Amazon is wrapping up what amounts to a contest with a multibillion-dollar prize for the North American city that becomes the site of the online retailer’s second headquarters.
Based on the response, the company will have a tough time making a decision, and CNBC wants to help.
To get the bidding started last month, Amazon promised to invest more than $5 billion and hire 50,000 people for its new headquarters, which it says will rival its sprawling Seattle campus in size and scope. In return, state and city governments are expected to offer generous tax benefits and other incentives.
The result has been a flood of pitches from across the country, from big cities such as New York and Chicago to small regions such as Lehigh Valley, Pennsylvania. More than 100 cities and counties have expressed interest.
Those proposals, due Thursday, sought to highlight each city’s strengths, based on the wish list the company created to help it find the perfect spot for its new campus.
The list included a population of more than 1 million people, an international airport, mass transit, quality higher education, an educated workforce and a solid business climate.
So, to help the world’s largest e-commerce company narrow down its search, CNBC looked at some of the key criteria the online retailer laid out in its pitch to cities and states.
To measure how prospective cities stack up, we started with a list of cities with at least 1 million people and then ranked them in five categories: local airport traffic, mass transit ridership, the number of accredited higher educational institutions, the share of the workforce with at least a college degree and the pace of job growth over the last 12 months.
In its request for proposals, the company wasn’t shy about asking states and cities to cough up incentives â€” from donated land to breaks on taxes and fees to relocation subsidies.
In return, Amazon pointed to its Seattle headquarters as a sign of what it could bring to a new host city. Its workforce has grown to more than 380,000 from less than 25,000 since it moved to downtown Seattle in 2010, the company said.
“We want to find a city that is excited to work with us and where our customers, employees, and the community can all benefit,” Amazon said.
The company has a strong track record of tapping state and local governments’ generosity. Amazon has been awarded 70 state and local subsidies, totaling at least $732.79 million in value, since 2000, according to the nonprofit Good Jobs First. Texas leads the way with granting the most subsidy value to Amazon, followed by Kentucky, Ohio and Illinois, the group told Reuters.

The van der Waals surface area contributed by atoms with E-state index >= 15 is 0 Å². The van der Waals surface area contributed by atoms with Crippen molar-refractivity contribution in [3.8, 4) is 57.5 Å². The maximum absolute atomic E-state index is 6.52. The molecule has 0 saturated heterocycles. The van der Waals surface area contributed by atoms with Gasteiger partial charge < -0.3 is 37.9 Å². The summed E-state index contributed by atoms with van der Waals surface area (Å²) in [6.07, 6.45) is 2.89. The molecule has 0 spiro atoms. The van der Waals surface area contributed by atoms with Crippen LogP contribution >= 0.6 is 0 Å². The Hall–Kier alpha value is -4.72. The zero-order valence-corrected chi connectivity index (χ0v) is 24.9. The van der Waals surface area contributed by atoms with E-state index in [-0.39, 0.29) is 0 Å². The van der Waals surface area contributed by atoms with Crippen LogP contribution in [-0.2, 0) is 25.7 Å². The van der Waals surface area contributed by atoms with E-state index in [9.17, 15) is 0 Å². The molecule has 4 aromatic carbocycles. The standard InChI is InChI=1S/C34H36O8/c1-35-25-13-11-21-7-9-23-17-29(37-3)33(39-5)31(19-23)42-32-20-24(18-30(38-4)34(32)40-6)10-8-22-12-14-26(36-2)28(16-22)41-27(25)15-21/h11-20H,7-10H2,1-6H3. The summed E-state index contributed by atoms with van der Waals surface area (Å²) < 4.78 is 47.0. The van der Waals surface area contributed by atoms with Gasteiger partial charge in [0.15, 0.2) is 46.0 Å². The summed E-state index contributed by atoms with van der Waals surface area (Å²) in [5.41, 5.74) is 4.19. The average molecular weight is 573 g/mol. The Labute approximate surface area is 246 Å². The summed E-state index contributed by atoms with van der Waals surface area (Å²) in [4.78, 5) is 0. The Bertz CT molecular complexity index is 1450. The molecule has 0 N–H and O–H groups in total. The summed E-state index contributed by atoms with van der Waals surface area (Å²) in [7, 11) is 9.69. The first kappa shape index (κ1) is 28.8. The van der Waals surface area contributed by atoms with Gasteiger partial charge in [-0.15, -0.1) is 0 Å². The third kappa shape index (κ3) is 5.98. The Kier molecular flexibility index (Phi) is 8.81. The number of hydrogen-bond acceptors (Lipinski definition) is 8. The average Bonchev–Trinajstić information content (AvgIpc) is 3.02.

But it remains to be seen which cities and states will step up to participate in Amazon’s bidding war.
Until then, the competitors can tout the infrastructure and workforce characteristics the company is targeting. When we ranked the top 20 cities in each of those criteria, some of them began to stand out.
Beyond the incentives it gets from state and local governments, Amazon will need to secure enough land for a sizable complex. Its current Seattle campus includes 8.1 million square feet of space in 33 buildings and employs more than 40,000 people.
The company said its new second headquarters would initially need more than 500,000 square feet and up to 8 million square feet beyond 2027.
But first it needs to pick a city. To better rank them overall, we gave each city points based on how they rank in Amazon’s criteria and then added up the score. Based on those results, Amazon might want to give New York, Atlanta, Chicago, San Francisco and Boston a close look.
Here’s how we came up with our list:
The company isn’t limiting its search to the U.S. In its proposal, Amazon said it’s looking for a location in North America, and asked for proposals from states, cities or provinces. For our search, given the challenges of locating in Cuba, Haiti or Guatemala, we limited the starting list to the U.S., Canada and Mexico.
With 11 cities of sufficient population, Mexico offers some intriguing prospects for an online retailer with global ambitions. Those cities play host to some of the features Amazon is looking for, including mass transit, international airports, and colleges and universities.
But we eliminated Mexican cities for a simple, unscientific reason. It seems likely that Amazon would face enormous political backlash, especially from President Donald Trump, who has complained bitterly about companies moving jobs to Mexico.
The president also has criticized Amazon for doing “great damage” to retailers, costing jobs in cities and states. (Not to mention Trump’s Twitter broadsides against The Washington Post, which is owned by Amazon CEO Jeff Bezos.)
For the rest of Amazon’s wish list, we looked at public transportation ridership, workforce educational attainment, local area job growth, airport passenger traffic and the number of accredited post-secondary education institutions in each city. For the top 20 in each category, we gave 20 points for the No. 1 rank, 19 points for the second rank, and so on.
Amazon has said it will select the location sometime next year.